Originally Posted by BillyBob58
So Miguel, is this right: removing a nylon layer of hammock from between you and the Neoair pad warmed you up significantly, and warmed your feet up as well? And did your back dry out also? Or do you attribute this increase in warmth to something other than getting the pad out of the sleeve? Very, very interesting!
And about the noise: are you talking about a popping sound, like when you pop the bubbles in packing material? I did not notice it much with a Neoair All Season in the pad sleeve of a JRB BMBH, but when I laid on the floor with it it popped like crazy. When I laid on it again next day, the popping noise was much reduced but still there. Has me wondering what all of that is.
Putting this pad inside the JRB BMBH pad sleeve totally did away with any shoulder issues and also allowed me to sleep full fetal with no problems. And felt pretty comfy, and way too warm at the temps we had a few days ago. I love the idea of being able to replace an UQ with a pad. Especially on trips where I even occasionally end up above timberline. Normally I count on my sit/leg pad for that rare emergency go to ground situation. But using a 2.5" Neoair for hammock insulation doesn't weigh much more or take up much more room than an UQ. And it sure would be a lot less miserable on the ground than my WM blue leg pad.
But I'm not sure I don't still prefer the MW UQs/BMBH combo for comfort over the pad/bmbh combo. 1st, the shoulder issue does not really bother me much any more. I am plenty comfy on my back anyway, and I really like the way the top quilt seems to be "funneled" down onto me, very snug. Most of all I like to get on my side and lean back into the side of the BMBH, and the sides support my back very well. And the MW UQs go up high around the sides providing me total warmth. It's a little less stable doing that with the pad, plus the area I lean on won't be insulated unless I figure something out with a piece of CCF. Now, there is enough room on my side where I don't have to lean into the side, but I do like to do it.
Then again, a pad/hammock combo that is pretty comfy is just so much more secure than an UQ. No moisture issues, I don't think wind would be as much of an issue, and good to go for any ground or shelter situation that might arise. Sigh. ( hopefully all of the above relates to the OP of UQ and sleeping pad? )
Let me start by saying that was my first full night using the Xlite so I'm still figuring this all out. I think having the Thermarest Zlite in the hammock while the Xlite was in the sleeve, prevented my entire upper body from being able to heat the air in the mattress. The Xlite may have heated up in the sleeve if I had simply removed the Zlite. My problem seems to be....I need wings. It's difficult creating wings that fit in the sleeve with the Xlite. (I tried) It's VERY easy to put wings under the Xlite when it's in the hammock with you. As I said before I cut a Thermarest Zlite in half. It weighs 6oz, packs pretty small (accordion) and is the PERFECT width to go under the pad/mattress and cover your shoulders.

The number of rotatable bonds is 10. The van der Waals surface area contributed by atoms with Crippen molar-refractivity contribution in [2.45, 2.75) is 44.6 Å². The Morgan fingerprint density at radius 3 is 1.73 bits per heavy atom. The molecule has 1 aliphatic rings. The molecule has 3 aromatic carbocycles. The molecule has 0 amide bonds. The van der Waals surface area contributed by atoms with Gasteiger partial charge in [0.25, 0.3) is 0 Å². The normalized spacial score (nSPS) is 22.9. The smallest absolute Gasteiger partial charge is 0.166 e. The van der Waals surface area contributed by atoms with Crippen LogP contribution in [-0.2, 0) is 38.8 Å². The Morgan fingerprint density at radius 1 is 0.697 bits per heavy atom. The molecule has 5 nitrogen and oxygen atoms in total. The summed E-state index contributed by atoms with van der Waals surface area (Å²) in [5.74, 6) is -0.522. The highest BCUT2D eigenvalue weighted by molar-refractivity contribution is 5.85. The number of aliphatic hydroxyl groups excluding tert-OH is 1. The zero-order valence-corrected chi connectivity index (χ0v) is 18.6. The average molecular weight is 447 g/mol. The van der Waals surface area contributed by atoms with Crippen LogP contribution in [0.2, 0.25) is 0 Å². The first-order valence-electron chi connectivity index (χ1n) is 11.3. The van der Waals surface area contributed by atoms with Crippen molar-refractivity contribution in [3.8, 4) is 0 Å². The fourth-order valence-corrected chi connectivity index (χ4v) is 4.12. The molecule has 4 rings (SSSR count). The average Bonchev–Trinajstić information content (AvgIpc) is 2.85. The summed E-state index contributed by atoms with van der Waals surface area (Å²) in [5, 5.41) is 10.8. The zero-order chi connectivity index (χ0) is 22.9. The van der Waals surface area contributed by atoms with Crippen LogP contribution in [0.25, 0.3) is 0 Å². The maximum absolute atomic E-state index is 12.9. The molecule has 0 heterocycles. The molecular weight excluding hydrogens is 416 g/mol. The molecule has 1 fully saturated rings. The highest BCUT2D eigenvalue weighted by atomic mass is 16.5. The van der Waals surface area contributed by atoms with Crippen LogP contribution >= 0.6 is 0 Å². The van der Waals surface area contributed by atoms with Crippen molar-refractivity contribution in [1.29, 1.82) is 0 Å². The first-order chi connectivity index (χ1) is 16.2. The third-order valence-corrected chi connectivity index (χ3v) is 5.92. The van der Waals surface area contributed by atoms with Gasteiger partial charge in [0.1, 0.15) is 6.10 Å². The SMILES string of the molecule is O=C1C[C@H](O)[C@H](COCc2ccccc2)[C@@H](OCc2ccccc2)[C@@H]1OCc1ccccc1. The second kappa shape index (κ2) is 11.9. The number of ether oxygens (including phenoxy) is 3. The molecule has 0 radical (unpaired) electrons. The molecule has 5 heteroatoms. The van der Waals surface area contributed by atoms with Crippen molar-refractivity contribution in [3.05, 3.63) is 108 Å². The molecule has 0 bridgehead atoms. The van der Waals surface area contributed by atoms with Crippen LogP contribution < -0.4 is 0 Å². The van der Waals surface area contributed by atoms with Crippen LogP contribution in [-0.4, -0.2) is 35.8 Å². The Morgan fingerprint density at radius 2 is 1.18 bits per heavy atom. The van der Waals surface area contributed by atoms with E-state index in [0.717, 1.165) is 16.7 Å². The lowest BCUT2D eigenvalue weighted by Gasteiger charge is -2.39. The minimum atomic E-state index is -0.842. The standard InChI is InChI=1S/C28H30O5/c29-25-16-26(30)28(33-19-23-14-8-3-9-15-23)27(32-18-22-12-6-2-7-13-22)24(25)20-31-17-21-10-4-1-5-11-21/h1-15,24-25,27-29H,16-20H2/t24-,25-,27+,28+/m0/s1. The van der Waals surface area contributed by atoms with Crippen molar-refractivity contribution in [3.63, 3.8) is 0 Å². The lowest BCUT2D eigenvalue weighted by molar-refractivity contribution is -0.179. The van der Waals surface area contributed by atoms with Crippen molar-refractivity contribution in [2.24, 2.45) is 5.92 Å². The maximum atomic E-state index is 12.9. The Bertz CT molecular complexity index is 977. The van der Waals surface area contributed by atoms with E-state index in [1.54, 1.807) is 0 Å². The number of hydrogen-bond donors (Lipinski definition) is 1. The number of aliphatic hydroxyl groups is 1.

Regarding noise...I have heard some of the older ones and they are VERY noisy...not sure what causes it. I can say mine is not noisy at all.
I may consider some other method of attaching smaller wings independently...kind like in a SPE but without the SPE. There has to be a solution. Here's a thought outside the box....how about something you wear...sort of like body armour...a thin pad that wraps half way around your upper arm and is held on by two elastic straps.
In any event I'm going to try out the Xlite in the sleeve but without the Zlite. I'll bet it warms right up.
I also thought I should add...a couple of times in the Smokies the fog was so heavy I really got concerned about my ability to keep my down UQ dry. A few straight days of that and you might as well leave it out in the rain. That would not have been a concern with a pad/mattress. Things like this might not be that important on shorter hikes where you know what the weather will be but on long hike you better be prepared for all scenarios.